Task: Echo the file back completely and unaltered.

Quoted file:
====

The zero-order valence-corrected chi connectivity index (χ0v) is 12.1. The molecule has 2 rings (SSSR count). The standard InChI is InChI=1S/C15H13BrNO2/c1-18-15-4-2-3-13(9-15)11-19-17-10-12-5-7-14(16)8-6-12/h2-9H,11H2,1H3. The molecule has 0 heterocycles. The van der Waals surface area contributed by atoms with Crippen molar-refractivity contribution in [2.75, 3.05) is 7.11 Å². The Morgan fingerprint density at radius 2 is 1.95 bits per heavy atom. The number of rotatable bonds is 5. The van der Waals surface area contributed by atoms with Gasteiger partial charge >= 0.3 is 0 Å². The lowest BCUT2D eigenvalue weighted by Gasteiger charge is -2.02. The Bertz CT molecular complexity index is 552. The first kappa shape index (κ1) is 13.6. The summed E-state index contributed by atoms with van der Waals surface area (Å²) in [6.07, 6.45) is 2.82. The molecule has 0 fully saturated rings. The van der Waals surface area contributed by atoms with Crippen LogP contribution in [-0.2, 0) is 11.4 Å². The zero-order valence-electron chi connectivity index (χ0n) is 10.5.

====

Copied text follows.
The zero-order valence-corrected chi connectivity index (χ0v) is 12.1. The molecule has 2 rings (SSSR count). The standard InChI is InChI=1S/C15H13BrNO2/c1-18-15-4-2-3-13(9-15)11-19-17-10-12-5-7-14(16)8-6-12/h2-9H,11H2,1H3. The molecule has 0 heterocycles. The van der Waals surface area contributed by atoms with Crippen molar-refractivity contribution in [2.75, 3.05) is 7.11 Å². The Morgan fingerprint density at radius 2 is 1.95 bits per heavy atom. The number of rotatable bonds is 5. The van der Waals surface area contributed by atoms with Gasteiger partial charge >= 0.3 is 0 Å². The lowest BCUT2D eigenvalue weighted by Gasteiger charge is -2.02. The Bertz CT molecular complexity index is 552. The first kappa shape index (κ1) is 13.6. The summed E-state index contributed by atoms with van der Waals surface area (Å²) in [6.07, 6.45) is 2.82. The molecule has 0 fully saturated rings. The van der Waals surface area contributed by atoms with Crippen LogP contribution in [-0.2, 0) is 11.4 Å². The zero-order valence-electron chi connectivity index (χ0n) is 10.5.